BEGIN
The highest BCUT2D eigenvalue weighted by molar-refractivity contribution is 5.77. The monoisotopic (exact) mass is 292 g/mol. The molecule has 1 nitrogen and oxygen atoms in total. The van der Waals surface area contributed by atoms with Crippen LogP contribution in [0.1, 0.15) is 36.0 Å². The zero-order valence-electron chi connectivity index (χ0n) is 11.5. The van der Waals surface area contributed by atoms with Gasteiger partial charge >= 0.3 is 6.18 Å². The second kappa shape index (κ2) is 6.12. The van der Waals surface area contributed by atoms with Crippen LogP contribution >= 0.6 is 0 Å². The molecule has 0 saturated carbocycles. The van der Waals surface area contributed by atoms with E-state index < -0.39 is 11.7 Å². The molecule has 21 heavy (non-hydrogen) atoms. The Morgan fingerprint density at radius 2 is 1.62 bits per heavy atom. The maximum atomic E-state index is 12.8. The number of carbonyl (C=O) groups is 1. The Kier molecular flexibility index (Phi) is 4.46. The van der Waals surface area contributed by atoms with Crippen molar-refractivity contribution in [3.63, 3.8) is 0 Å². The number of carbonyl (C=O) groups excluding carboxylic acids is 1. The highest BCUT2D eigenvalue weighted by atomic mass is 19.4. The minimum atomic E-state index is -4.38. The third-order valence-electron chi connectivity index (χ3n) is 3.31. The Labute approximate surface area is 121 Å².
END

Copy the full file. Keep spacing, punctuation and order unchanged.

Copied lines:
The highest BCUT2D eigenvalue weighted by molar-refractivity contribution is 5.77. The monoisotopic (exact) mass is 292 g/mol. The molecule has 1 nitrogen and oxygen atoms in total. The van der Waals surface area contributed by atoms with Crippen LogP contribution in [0.1, 0.15) is 36.0 Å². The zero-order valence-electron chi connectivity index (χ0n) is 11.5. The van der Waals surface area contributed by atoms with Gasteiger partial charge >= 0.3 is 6.18 Å². The second kappa shape index (κ2) is 6.12. The van der Waals surface area contributed by atoms with Crippen LogP contribution >= 0.6 is 0 Å². The molecule has 0 saturated carbocycles. The van der Waals surface area contributed by atoms with E-state index < -0.39 is 11.7 Å². The molecule has 21 heavy (non-hydrogen) atoms. The Morgan fingerprint density at radius 2 is 1.62 bits per heavy atom. The maximum atomic E-state index is 12.8. The number of carbonyl (C=O) groups is 1. The Kier molecular flexibility index (Phi) is 4.46. The van der Waals surface area contributed by atoms with Crippen molar-refractivity contribution in [3.63, 3.8) is 0 Å². The number of carbonyl (C=O) groups excluding carboxylic acids is 1. The highest BCUT2D eigenvalue weighted by atomic mass is 19.4. The minimum atomic E-state index is -4.38. The third-order valence-electron chi connectivity index (χ3n) is 3.31. The Labute approximate surface area is 121 Å².